Thai Schools In Bangkok: An Absurd Reason To Study A Language
All of the best memories I’ve ever had of school have been in language classes. They are always jovial and full of enthusiasm, with everybody in the room sharing the same passion for learning the language, each for their own reasons. In my opinion, this is easily the best way to begin learning a new language; using the energy and gusto from your classmates as motivation you to memorize vocabulary – the first step before you can do anything. Granted, some people are dedicated enough to do that on their own, but if you can mingle with like-minded people in the process and end up at the same goal, then why not have some fun?
Once you have the basic foundation of the language you will typically hit a ceiling and the classes no longer help. Some will stay to be entertained, but you’ll know when it’s time to move on.
For the past few weeks, I have been studying Thai, rather feverishly, at a language school near my place of work on Sukhumvit Road. It is a goal of mine to be fluent enough to conduct business with locals – a goal that I actively monitor on a daily basis. Needless to say, I am still far from reaching that goal, but with some determination and an open mind should get there in due time.
I understand that the term ‘fluent’ is somewhat obscure and is defined differently from person to person. To me, language fluency is not defined by proficiency tests, but rather by the confidence in ones eyes when they speak it. If you don’t have confidence when you speak, then you can’t get what you want, and in extension, are not really fluent.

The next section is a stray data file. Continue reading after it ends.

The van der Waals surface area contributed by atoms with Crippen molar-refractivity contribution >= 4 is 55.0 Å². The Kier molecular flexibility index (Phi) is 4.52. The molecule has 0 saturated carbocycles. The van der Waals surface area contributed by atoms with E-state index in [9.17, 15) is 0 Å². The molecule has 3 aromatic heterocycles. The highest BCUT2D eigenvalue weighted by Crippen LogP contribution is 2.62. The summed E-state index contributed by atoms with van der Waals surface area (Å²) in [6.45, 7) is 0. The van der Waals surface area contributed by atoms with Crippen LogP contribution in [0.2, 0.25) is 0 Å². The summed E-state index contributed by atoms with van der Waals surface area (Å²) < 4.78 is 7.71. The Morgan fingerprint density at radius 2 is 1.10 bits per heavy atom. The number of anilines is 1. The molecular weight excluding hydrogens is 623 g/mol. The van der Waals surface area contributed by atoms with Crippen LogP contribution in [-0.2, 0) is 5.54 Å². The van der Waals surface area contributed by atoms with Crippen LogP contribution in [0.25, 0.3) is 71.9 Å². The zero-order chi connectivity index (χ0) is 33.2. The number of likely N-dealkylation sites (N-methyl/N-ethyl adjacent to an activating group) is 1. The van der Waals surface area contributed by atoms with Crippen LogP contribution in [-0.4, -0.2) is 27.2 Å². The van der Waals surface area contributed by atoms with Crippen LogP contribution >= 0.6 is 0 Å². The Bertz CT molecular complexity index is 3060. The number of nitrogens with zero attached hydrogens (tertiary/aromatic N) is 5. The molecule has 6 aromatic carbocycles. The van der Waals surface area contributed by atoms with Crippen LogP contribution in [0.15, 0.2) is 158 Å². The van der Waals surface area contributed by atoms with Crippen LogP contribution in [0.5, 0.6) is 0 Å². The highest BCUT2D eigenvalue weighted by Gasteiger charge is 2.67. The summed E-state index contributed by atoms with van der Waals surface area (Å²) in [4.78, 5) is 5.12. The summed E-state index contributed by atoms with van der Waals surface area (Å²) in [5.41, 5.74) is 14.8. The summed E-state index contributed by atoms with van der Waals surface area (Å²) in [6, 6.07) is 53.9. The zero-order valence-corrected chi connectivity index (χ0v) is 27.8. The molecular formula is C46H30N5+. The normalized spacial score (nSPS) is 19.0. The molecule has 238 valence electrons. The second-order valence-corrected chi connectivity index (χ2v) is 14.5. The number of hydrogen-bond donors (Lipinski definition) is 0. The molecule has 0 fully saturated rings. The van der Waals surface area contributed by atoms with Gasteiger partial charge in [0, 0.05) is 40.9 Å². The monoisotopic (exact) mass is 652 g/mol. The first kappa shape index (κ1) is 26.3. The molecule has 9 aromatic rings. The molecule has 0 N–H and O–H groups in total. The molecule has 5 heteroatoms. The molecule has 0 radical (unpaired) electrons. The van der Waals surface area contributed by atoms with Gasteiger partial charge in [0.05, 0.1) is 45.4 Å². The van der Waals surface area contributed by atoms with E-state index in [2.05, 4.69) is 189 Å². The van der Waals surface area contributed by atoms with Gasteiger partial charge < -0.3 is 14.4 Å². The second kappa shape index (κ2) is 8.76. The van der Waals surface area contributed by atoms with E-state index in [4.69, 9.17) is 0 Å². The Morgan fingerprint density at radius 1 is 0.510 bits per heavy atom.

One of the first things that immediately stands out about Thai language schools in Bangkok is the fact that many students enroll in schools simply for an education visa, ergo they are not serious about learning the language. This is both unfortunate and somewhat curious, transforming classrooms that should be lively and vibrant into rooms filled with people, both young and old, sitting there and staring into space in order to get visas. I understand this experience may vary from school to school, but nevertheless is my vantage point on this subject. I have seen students sitting in on the beginner level classes for months, or even years, and for reasons unbeknownst to me still cannot put 2 words of the language together.
It often baffles me to see people living overseas, for elongated periods of time measured in months or years, that cannot or do not have interest to at least learn the basics of the language of the place they live. Learning languages are fun, as it entails developing a new personality and expanding your common sense through cultural understanding. It is never a wasted investment in time, and ultimately pays dividends in more ways than expected when done properly.